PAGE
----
winter day

It is a cold winter day in 1994. My mother, a lovely, lucid woman with olive skin and a gigantic heart, is crying on the phone after hearing that her mother in law has finally passed away from cancer. My mother, of course, is inconsolable. She is defeated from rolling the thought over: I hold my neck stiff against the warm softness of my pillow as she methodically drops her head and then continues sobbing… Lying defiantly in my scratchy shirt, hiding my charcoal-colored, crispy curly hair and blood-flushed lips, flitting my eyes in a way that makes my teardrops stop, I remain, arms under chest, close to my mother. “Merry Christmas, Mommy” I say with innocence. “Let’s open presents.”

I stand parallel to the front of our house where three large windows are centered in the living room, facing 74th street and 13th avenue: the majority of Bensonhurst’s inhabitants are off the boat, Italian immigrants. Blocking the middle window is our large, 6-foot tall, plastic evergreen Christmas tree that was given to my parents as a gift by my Nanny when they first married several years ago. My eyes are freshly crusted with sleep and I casually wipe the foggy vision from them with the back of my adolescent hand. My mind cautiously approaches the idea of accepting what I had heard on the phone while trying not to be too exuberant about the fact that I have a million presents waiting to be opened.

My mother and father sit patiently waiting for my two younger sisters, Laura and Amanda to join them, as they always do, year after year, every Christmas morning. At the very edge of our 1980’s inspired, blue slate love seat sofa is my mother, calmly pretending that nothing has happened, as if neither my sisters nor I had heard the sadness expelled from her mouth.  This sadness proceeds to envelope the entire atmosphere of our home but her quick change of demeanor has almost fooled me into believing that indeed I could continue to play out the rehearsed role of the surprised and anxious young child, ready to rip open the distastefully designed wrapping paper from their boxes.

I catch my mother’s inner dialogue several times, especially when I glance up at her from the worn, camel colored carpet as I continue to peel away the carefully taped edges of my gifts. If she knew that I know… the usually sickly, sweet event of receiving toys and games and books and dolls might not be so excruciatingly painful and awkward. Again and again, my sisters and I feign glee with tight smiles and forced laughs. My mother and father do the same. I slyly watch my father out of the corner of my big, brown eye: sitting in his work jeans, exposing his bare and hairy chest, slightly shifting in the larger sofa, and suddenly I understand our unspoken dependency- even though each party thinks it has an empathetic edge over the other.

I hear my dad exclaim, “Oh, cool!” and then gradually taper off his typical dramatic display of approval with a throaty chuckling that makes his whole body shudder. My father tends to do this and I consciously accept his attempt to be happy as genuine. And then I open another present and my mother nods her head. She whispers, “Nice…” and I’m so close to bursting out into the tears that I denied before. All I want to scream out loud is: “What now? Why won’t you tell me?” and “Where do we go from here?” My brain tries to thoroughly comprehend the situation; I want to have my holiday but I realize that there’s so much more ahead to come.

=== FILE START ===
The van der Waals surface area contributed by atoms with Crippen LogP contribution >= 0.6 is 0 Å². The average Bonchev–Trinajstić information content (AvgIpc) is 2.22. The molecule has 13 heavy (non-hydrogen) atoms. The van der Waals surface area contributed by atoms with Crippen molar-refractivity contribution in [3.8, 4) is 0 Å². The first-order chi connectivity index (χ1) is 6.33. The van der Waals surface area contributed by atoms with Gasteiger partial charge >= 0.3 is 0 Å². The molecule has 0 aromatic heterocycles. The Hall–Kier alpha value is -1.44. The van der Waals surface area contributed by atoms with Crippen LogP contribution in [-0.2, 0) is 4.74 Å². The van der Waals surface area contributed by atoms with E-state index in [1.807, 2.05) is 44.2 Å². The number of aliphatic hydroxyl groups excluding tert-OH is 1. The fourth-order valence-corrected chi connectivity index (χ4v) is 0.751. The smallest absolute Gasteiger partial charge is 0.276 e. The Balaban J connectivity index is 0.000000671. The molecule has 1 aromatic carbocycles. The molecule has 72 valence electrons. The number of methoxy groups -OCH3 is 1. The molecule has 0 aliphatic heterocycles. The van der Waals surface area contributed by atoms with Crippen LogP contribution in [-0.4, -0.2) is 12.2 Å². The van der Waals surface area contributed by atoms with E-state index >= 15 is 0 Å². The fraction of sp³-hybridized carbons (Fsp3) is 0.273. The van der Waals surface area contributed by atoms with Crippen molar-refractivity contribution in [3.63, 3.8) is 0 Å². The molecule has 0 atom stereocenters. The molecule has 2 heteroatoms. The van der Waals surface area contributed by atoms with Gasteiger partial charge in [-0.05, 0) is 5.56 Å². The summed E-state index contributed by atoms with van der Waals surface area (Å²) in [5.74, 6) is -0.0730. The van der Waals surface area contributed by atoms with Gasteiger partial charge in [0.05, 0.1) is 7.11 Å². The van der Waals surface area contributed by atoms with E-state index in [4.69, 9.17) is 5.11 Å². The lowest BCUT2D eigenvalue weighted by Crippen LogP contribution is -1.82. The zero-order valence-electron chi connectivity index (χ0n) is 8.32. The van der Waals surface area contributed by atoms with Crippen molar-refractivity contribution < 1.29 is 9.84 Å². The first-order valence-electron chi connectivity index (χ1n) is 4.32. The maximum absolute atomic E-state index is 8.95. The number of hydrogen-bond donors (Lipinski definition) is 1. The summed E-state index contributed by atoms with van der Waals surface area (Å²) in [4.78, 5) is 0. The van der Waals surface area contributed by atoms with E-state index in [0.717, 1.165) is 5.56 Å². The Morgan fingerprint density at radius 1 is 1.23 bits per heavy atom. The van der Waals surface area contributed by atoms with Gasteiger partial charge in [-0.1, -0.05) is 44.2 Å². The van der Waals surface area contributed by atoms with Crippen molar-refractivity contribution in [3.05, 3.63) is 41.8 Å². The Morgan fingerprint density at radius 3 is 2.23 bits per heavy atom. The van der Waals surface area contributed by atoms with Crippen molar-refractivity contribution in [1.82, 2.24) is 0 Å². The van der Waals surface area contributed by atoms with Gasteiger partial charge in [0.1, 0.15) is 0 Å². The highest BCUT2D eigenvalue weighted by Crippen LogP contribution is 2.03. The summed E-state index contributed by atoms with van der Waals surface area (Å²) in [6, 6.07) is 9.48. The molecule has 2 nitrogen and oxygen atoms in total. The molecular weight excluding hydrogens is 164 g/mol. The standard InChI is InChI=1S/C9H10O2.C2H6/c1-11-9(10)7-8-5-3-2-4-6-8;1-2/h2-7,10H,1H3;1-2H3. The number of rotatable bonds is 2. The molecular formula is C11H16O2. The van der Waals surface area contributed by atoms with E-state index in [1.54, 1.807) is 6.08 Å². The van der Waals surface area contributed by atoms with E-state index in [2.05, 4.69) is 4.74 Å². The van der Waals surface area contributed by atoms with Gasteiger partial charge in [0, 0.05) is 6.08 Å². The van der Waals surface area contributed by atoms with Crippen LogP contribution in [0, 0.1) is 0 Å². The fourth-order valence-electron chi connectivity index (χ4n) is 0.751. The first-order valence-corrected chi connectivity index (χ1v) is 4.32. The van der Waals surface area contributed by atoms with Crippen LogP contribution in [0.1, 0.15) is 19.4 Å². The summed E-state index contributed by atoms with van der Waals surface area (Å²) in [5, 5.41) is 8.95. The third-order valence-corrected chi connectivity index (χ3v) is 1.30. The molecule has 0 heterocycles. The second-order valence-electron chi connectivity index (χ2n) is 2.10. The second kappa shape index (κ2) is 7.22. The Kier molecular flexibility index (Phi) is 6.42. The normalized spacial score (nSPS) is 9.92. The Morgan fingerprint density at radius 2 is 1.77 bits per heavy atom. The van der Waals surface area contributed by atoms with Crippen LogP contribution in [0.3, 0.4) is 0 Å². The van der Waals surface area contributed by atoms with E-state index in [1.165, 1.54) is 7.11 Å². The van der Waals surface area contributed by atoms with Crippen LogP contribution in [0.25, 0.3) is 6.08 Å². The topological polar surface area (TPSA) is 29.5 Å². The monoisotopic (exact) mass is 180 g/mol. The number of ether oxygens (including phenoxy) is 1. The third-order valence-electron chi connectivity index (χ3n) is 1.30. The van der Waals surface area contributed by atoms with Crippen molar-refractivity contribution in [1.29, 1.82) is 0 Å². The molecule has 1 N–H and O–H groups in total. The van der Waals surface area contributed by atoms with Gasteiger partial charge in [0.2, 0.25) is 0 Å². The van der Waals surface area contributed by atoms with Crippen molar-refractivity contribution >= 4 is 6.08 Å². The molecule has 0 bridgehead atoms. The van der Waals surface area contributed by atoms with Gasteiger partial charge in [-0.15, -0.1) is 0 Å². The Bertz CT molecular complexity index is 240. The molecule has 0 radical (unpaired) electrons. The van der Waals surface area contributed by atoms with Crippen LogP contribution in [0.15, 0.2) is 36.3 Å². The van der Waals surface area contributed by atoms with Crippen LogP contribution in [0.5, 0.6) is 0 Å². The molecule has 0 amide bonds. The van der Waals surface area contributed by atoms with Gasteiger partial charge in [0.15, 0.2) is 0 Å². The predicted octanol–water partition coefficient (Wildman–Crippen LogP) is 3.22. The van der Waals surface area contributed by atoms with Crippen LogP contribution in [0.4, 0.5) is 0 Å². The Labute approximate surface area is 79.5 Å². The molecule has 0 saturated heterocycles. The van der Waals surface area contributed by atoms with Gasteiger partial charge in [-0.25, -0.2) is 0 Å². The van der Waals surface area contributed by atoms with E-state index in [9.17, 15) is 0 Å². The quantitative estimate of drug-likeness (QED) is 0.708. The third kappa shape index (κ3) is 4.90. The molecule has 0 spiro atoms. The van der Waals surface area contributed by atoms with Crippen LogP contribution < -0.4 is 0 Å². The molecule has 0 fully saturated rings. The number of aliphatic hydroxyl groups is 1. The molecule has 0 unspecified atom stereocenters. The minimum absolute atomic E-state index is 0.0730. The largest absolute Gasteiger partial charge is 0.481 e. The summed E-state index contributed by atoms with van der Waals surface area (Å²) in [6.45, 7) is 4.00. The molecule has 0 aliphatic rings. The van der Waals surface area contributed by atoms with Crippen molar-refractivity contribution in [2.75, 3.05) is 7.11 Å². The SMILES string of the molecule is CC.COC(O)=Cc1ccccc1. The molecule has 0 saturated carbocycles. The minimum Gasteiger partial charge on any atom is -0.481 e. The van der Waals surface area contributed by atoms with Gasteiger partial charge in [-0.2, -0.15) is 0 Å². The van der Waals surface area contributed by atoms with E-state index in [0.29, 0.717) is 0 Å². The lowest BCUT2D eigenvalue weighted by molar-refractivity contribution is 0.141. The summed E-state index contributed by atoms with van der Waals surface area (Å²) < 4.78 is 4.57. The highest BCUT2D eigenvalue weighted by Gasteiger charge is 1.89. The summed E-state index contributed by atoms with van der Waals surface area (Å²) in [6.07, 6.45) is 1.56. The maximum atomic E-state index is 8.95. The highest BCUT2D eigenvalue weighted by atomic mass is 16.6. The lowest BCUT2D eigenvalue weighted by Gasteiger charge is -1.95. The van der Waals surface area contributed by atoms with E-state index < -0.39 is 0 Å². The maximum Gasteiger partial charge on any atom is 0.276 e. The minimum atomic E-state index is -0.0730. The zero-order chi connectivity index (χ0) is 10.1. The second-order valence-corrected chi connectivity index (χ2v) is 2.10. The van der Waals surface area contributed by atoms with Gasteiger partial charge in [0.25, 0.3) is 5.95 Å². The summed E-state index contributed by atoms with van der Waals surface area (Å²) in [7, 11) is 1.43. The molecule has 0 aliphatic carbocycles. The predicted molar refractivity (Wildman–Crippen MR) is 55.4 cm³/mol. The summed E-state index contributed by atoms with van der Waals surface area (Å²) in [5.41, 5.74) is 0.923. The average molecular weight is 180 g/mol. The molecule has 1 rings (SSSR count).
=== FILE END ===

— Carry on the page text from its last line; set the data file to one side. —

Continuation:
lonely friday night

A black cat sits on the white windowsill

sun drying the fine hairs of the feline

reflecting rays back towards the big fiery star

It dips below the Brooklyn horizon

past disabled watersheds and questionable antennae

The television drips sounds of news

Mucus to the ears and mind

The repetition of the story blurs third eye vision

and tests the morality of the masses

in complete secrecy.

“This necklace is $2,500” and although it is vintage

you cannot trick me into buying it.

It’s longevity

will not appease my angst

or sanctify my sorrow.

What time will you come home tonight?

The question begs an answer as I write this poem.

As I take up some time

as I try, hopelessly, to find something meaningful to do.

to ilicia

An hourglass shape

She is small

But full of acrylic paint

And Polaroids

And antennae

Jut out from her

Casting a rainbow aura

Around a blonde heap of beauty

From her lips smoke drifts

And words of reassurance and confusion

Are gift wrapped

As god’s words

I wonder what she dreams at night

If anything

Behind hard, gray eyes

Her photographs from yonder years

Whisper memories stamped in time

And conversations branded in souls

Her spirit coasts here and there

a file cabinet of “where to get it”

a textile

a crayon

a picture frame

announces an encyclopedia of subculture wonders…

beneath the brown boxes of knick knacks

and oddball ends

there is a warm creature


yet withstanding

the test of life

ready to lend a body

to anyone in dire and not so dire need

a friend and cherished woman indeed